Unofficial scores from the Verbal and Quantitative multiple-choice sections, along with the Total score, are available immediately after you complete the test. The Unofficial Score Report will also contain an authorization number.
If you chose to receive your Official Score Report online, you will generally receive an e-mail within 20 calendar days of testing, with a link to access your Official Score Report online. After clicking the link you must enter the authorization number from the Unofficial Score Report to view the Official Score Report. You may view, download, or print your Official Score Report, which includes the AWA score.
If you opted to receive your Official Score Report by mail, it will be sent to you approximately 20 calendar days after testing. Please note that it may take longer than 20 calendar days for the Official Score Report to reach you due to variances in delivery time.
Programs that you select to receive your scores while at the test center will receive your Official Score Report approximately 20 calendar days after testing. If you send your scores to programs by ordering an Additional Score Report (ASR) after your testing experience, those programs will receive your scores in approximately seven (7) calendar days.
Retaking the GMAT® Exam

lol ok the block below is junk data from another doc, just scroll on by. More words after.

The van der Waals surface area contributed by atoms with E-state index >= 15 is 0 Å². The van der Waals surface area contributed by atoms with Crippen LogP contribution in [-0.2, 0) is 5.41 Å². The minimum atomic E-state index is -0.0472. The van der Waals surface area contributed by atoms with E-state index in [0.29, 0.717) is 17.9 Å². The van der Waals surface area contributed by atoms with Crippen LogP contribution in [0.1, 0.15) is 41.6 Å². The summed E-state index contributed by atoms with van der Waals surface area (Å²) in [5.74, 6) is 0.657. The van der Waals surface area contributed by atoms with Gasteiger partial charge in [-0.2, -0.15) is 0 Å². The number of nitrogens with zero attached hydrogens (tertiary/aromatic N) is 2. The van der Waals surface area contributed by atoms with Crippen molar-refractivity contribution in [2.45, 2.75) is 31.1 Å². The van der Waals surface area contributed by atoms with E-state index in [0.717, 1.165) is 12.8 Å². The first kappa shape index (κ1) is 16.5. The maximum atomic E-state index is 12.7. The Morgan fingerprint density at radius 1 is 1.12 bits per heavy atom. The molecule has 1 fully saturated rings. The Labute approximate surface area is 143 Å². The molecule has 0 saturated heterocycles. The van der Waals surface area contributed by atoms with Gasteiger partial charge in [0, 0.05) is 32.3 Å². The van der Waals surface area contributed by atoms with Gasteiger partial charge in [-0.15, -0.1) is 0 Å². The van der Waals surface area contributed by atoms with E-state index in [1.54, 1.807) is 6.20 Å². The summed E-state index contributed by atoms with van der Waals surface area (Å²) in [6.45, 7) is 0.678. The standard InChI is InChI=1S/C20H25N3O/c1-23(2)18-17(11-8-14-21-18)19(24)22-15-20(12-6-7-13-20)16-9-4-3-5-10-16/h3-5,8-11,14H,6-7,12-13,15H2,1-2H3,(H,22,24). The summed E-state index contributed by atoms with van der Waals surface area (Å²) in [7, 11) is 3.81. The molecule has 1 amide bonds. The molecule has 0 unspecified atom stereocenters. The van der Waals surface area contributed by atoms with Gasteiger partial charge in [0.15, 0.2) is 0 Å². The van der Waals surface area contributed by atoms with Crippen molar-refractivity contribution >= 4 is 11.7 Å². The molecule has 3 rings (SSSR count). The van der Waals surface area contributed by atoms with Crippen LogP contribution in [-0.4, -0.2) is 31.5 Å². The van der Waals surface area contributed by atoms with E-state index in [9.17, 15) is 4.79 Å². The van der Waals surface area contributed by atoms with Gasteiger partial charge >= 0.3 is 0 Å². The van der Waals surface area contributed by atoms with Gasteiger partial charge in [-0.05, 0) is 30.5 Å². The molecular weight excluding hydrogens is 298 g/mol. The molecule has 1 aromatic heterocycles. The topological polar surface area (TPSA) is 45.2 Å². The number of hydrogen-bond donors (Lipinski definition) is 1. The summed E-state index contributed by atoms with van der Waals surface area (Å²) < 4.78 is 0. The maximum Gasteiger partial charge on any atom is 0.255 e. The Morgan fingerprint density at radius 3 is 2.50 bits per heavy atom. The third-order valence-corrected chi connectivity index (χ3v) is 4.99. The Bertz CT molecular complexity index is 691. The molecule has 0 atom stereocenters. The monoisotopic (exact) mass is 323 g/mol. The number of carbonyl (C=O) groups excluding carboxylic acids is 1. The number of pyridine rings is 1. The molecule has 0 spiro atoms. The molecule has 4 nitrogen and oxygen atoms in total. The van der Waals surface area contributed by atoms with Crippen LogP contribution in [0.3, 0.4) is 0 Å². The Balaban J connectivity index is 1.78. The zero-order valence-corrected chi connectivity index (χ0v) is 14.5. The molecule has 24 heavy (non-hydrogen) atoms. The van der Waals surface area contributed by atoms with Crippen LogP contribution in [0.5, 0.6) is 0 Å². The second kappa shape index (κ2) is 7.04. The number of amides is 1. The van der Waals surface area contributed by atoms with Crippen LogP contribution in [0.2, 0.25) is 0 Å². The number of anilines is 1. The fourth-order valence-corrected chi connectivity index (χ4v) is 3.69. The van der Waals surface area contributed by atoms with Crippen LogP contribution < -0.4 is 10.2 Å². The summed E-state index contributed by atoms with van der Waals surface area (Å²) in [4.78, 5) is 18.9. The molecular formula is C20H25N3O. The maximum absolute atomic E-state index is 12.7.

Sometimes it is necessary or desirable to take the GMAT® test more than once. For example, a graduate management program may request more recent scores than you have on record. However, unless your scores seem unusually low compared with other indicators of your preparation for graduate management study, or unless there are other reasons to believe that you did not do your best on a test for which scores have been reported, taking the GMAT® test again may not be helpful. Statistically, retesting is unlikely to result in a substantial increase in your scores; in fact, your scores may decrease. If you repeat the test, any scores for tests you have taken in the past five years will still be reported to the graduate management programs you designate as score recipients. If you repeat the test and want to resend your scores to programs that previously received your scores, you must reselect the programs at the time you take the test or order an Additional Score Report after your exam with the appropriate fee. Any repeated GMAT® testing is subject to the GMAT® retest policy.